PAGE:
inform blog


Aug 5, 2021 // Jan Uphues

airport of the future

The pandemic had a devastating effect on the global air transport industry and all its components. The International Air Transport Association (IATA) projected airlines losses of $84.3 billion in 2020 (a net profit margin of -20.1%). Apart from these staggering losses, the pandemic also ushered in new safety protocols and space reconfigurations, many of which are expected to last. Certainly, airport managers, many of whom were already planning renovations, are now even more focused on making their airports facilitate safer, more convenient, and more efficient operations. From their perspective, airport designers are projecting the airport of the future will be more flexible, utilize space more efficiently, facilitate speedier check-in and baggage processes, and give passengers a more enjoyable travel experience. Integral to these next generation airports will be advanced technologies like Artificial Intelligence (AI), Machine Learning, algorithms, biometrics, virtual reality, and others.



In addition to balancing passenger needs with operational and financial goals, airports must also focus on other matters such as weather, sustainability, and potential terrorist attacks. Like the pandemic, some of the factors are unknowns, but still must be addressed in the airport of the future. The ability to use space efficiently and with flexibility to allow for the “what if” scenarios will be important. Technology will help support this goal, while addressing the uncertainties.



Just as many supermarkets have introduced self-service check-out, the airport of the future will use technology to enable passengers to check-in on their own minus any check-in desks. Passengers could check-in online or at a self-service desk or kiosk and boarding, flight and schedule information would be automatically sent to their smart phone/mobile devices.

To verify their identity, passengers would be scanned with a biometric scanner for identifiers such as facial features, fingerprints and iris patterns. Some airports are already using biometrics for identity verification and to keep track of passengers through their arrival and departure periods; much more convenient than having to manually check passports.

Baggage drop offs would similarly become a self-service operation through the use of automated self-service systems in place of baggage drop desks which consume a lot of space and cause long lines and associated wait times. When their bags are on the belt and ready for pick up, passengers would receive an alert on their smart phones.

Another factor associated with delays relates to the scanning of bags for liquids, a security measure implemented after the 9/11 terrorist attacks. An innovative technology using advanced software, detection algorithms and 3D volumetric imaging would enable the removal of liquids and electronic devices from passenger bags.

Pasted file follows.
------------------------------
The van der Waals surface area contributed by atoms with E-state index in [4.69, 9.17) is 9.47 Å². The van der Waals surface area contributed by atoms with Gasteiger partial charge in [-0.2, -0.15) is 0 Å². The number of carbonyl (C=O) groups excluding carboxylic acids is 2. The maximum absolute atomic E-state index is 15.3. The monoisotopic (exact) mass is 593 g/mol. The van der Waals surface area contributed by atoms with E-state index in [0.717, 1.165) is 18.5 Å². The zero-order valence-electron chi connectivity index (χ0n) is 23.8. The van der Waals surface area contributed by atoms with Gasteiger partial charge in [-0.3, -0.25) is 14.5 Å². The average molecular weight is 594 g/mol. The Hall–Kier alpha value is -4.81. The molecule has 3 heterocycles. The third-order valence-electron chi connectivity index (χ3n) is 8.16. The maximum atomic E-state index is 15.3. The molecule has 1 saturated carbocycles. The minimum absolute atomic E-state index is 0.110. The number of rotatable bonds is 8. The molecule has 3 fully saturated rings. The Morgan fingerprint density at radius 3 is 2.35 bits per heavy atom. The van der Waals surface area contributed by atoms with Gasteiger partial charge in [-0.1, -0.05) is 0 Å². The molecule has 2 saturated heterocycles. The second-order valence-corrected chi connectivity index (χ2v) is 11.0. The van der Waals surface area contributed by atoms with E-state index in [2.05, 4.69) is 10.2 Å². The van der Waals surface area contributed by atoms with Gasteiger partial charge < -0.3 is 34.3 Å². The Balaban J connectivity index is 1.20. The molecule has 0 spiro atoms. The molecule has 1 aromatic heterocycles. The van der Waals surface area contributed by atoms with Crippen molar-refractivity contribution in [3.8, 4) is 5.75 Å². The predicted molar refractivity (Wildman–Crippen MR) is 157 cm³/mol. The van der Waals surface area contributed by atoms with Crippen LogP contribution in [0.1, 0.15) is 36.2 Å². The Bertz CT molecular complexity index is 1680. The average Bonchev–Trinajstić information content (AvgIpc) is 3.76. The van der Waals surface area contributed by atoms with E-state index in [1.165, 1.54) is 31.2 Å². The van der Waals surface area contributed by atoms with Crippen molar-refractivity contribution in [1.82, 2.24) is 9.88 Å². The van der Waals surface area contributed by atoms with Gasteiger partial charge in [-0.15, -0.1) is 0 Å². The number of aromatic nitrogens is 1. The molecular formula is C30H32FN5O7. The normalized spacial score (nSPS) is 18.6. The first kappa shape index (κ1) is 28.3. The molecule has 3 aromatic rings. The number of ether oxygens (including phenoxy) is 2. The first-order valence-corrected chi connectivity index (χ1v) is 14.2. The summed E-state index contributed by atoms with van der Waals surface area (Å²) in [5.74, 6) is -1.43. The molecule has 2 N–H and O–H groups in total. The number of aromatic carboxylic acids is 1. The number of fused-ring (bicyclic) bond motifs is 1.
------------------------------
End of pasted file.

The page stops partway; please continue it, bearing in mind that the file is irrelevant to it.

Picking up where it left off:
If you are wondering who will be providing customer service when needed, meet your friendly airport roving robot. Embedded with AI and facial recognition technology, these robots will help passengers navigate the airport and its various areas (e.g., check-in, baggage drops, etc.) using facial scanning and then delivering customized information to passengers’ mobile devices. There is even the likelihood that the airport café will have robots serving coffee and other items.

In addition to robots, the airport of the future will use virtual assistants powered by advanced AI embedded in chatbots to offer support to passengers on a wide range of things, from letting them know where the airport restaurants and bathrooms are to recommending nearby hotels, restaurants, and cultural sights.



As many of the new processes will rely on passengers having reliable Wi-Fi service, many airports of the future will replace their 4G networks with 5G networks. Not only will 5G technology deliver faster Wi-Fi service, it also will reduce data latency and provide a more consistent service.



For passengers with hybrid or electric vehicles, expect the airport of the future to be equipped with electric charging stations. Once at the airport, do not be surprised to see autonomous, driverless shuttles to help passengers get from parking lots to terminals or to busses taking them from one gate to another. Autonomous vehicles will also be used on the apron to transport passenger luggage to and from the airport.



Another area where technology will play a significant role in the airport of the future will be in the deployment of technologies to promote more sustainable ground support operations. Along with the increased use of diesel-electric hybrid or pure electrical ground support equipment (GSE)/vehicles, electrical charging stations, and “green taxiing,” airports of the future will be applying optimization software in other ways to drive more eco-friendly operations. For example, diesel belt loaders and bag tugs will be replaced with electric GSE. Further, optimization software will be applied to promote better resource management and reduce the travel time of passenger busses, catering vehicles and loading/uploading equipment, all leading to lower fuel consumption and emissions.

The impact of technology on the airport of the future will be real and measurable in terms of the benefits derived across all key operational areas, as well as an improved passenger experience.

About our Expert

Jan Uphues

Jan Uphues

Marketing Manager

From the exhilarating rush of his very first flight, Jan Uphues was captivated by the world of aviation. Though that maiden voyage had its jittery moments, it set the course for a lifelong passion. While most kids dreamt of taking to the skies as pilots, Jan found his true calling at INFORM in 2018. Trading wings for words, he discovered a love for crafting compelling online content that surpasses even his ardor for flying.